The history of York’s back alleys – and particularly the small double-hexagon bricks that many of them are paved with - will be explored at a special talk in Clifton next week.

The bricks are known as scoria bricks.

First designed and sold in the 1870s by Darlington industrialist Joseph Woodward, they have been used to create distinctive patterns in many of York’s back alleys.

Local historian Susan Major – who was a consultant for the 2016 BBC series Railways: The Making of a Nation – will give a talk about the bricks at 6pm on Monday April 22 at Clifton Community Hall on Evelyn Crescent, off Burton Stone Lane. 

Gazette & Herald: Scoria bricks in a York back alleyScoria bricks in a York back alley (Image: Supplied)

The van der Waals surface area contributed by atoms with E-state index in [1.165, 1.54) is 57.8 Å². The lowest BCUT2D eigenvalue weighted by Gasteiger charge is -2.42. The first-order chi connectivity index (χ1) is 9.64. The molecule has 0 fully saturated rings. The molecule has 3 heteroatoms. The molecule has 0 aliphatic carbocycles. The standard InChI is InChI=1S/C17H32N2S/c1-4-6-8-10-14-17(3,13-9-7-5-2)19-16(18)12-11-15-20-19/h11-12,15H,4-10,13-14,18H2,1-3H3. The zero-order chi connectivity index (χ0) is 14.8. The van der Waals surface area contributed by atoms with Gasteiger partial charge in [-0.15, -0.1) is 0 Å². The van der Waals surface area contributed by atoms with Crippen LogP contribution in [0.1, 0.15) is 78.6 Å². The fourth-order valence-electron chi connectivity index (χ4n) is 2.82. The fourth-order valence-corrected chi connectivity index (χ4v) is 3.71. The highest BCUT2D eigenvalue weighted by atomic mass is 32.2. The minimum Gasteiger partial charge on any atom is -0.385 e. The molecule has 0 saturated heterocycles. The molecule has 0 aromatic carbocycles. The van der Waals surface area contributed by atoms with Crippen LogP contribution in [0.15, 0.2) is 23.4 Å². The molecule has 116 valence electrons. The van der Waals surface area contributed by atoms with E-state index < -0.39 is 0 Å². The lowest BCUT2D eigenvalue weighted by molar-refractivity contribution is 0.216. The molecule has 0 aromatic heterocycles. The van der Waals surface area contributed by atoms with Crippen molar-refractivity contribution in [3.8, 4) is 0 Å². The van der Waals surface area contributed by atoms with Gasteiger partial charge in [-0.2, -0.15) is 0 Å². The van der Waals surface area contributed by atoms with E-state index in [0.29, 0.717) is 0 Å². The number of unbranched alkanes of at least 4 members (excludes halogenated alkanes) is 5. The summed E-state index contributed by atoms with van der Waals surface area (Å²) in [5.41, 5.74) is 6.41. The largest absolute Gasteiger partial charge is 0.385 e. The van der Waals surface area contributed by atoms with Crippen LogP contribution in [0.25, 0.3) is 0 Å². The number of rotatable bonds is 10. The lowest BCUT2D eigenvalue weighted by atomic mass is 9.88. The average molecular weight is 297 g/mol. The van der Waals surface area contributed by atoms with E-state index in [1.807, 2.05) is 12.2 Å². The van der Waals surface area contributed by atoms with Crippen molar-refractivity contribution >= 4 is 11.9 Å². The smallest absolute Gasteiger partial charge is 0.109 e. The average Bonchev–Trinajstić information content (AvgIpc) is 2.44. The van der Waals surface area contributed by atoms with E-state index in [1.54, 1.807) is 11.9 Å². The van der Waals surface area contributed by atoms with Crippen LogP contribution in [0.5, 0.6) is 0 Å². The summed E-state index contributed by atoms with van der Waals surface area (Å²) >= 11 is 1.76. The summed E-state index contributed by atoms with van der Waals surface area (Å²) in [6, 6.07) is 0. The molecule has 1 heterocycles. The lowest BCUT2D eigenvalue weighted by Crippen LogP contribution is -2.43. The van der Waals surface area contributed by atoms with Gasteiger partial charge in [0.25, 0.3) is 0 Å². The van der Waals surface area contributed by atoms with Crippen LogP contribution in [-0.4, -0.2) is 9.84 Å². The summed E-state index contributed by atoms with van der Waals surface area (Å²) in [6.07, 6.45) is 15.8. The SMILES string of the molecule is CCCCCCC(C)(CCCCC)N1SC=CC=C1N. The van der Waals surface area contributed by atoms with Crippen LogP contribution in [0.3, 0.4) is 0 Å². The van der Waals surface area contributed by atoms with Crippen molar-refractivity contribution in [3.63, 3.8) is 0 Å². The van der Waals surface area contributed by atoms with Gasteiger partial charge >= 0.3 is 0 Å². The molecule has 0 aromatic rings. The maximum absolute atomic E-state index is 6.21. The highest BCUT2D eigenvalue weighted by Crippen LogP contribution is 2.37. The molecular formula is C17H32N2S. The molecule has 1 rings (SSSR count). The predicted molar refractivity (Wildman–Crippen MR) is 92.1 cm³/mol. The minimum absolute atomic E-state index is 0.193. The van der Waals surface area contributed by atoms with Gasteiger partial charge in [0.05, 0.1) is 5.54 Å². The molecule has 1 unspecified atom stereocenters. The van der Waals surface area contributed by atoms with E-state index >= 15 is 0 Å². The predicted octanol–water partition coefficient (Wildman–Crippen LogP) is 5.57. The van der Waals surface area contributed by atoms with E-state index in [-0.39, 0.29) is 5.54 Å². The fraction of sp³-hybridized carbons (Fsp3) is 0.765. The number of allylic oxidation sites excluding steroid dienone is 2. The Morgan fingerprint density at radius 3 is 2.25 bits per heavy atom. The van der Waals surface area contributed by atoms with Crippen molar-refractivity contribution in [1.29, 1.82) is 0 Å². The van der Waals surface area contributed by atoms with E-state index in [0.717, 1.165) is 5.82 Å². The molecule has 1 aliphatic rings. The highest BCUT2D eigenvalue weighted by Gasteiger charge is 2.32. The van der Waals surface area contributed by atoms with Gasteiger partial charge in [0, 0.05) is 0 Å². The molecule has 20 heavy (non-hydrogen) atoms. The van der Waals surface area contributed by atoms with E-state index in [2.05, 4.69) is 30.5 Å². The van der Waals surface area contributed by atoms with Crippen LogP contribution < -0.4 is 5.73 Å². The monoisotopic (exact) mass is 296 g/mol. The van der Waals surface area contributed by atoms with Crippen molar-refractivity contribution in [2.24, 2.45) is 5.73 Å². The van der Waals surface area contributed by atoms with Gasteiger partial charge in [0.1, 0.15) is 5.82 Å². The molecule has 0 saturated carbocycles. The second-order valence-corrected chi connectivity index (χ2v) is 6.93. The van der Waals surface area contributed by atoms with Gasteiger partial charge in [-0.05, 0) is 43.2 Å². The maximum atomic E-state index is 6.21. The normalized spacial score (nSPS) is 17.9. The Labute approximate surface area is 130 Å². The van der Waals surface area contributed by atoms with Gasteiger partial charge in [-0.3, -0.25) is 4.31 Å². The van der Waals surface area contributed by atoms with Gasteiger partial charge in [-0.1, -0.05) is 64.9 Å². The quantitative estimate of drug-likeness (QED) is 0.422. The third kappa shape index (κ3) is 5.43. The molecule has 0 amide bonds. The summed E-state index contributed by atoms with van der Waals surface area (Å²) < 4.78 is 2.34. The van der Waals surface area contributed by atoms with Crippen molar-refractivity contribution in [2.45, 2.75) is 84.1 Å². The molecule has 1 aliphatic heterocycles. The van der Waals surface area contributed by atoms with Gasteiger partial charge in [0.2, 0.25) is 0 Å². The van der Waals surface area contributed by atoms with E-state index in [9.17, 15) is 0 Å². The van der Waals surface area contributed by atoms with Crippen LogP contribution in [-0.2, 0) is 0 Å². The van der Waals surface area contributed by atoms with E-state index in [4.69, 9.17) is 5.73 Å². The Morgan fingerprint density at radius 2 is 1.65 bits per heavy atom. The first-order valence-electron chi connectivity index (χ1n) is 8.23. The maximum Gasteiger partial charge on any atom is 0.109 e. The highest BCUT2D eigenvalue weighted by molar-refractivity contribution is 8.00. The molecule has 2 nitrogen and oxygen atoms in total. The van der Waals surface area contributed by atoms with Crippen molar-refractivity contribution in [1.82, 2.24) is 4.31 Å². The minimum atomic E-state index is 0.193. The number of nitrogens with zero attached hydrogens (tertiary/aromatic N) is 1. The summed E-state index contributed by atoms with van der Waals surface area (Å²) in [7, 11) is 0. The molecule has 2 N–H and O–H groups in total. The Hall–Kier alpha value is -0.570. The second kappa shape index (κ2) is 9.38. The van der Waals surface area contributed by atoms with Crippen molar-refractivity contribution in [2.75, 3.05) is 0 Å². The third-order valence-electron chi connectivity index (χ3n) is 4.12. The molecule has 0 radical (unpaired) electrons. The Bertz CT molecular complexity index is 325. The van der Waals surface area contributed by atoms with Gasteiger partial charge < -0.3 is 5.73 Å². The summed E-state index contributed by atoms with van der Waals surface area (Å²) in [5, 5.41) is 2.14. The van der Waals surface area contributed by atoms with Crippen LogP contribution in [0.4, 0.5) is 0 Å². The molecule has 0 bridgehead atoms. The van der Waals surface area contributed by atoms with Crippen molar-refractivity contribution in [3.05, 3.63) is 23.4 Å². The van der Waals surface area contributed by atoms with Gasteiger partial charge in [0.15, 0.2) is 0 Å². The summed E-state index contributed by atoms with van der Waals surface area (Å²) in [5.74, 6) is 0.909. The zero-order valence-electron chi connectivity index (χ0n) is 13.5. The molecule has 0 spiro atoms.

Clifton ward councillor Danny Myers said: “The scoria brick is an attractive design and lends character to the back lanes behind people’s homes across many parts of York, including the terraced streets of Clifton.

“The story behind how they came to York is a fascinating and one.

"Susan’s talk about these special silvery-blue tiles is based on her research into their intriguing origins and use. As well as hearing about the role scoria bricks played as York approached the 20th century, we’ll hear about the less pleasant Greek origins of the word.

Gazette & Herald: Susan MajorSusan Major (Image: Supplied)

“As Clifton councillors we’re pleased Susan has agreed to do this and we encourage new and existing members of Clifton History Group to join us”.

The meeting is free to attend and all are welcome.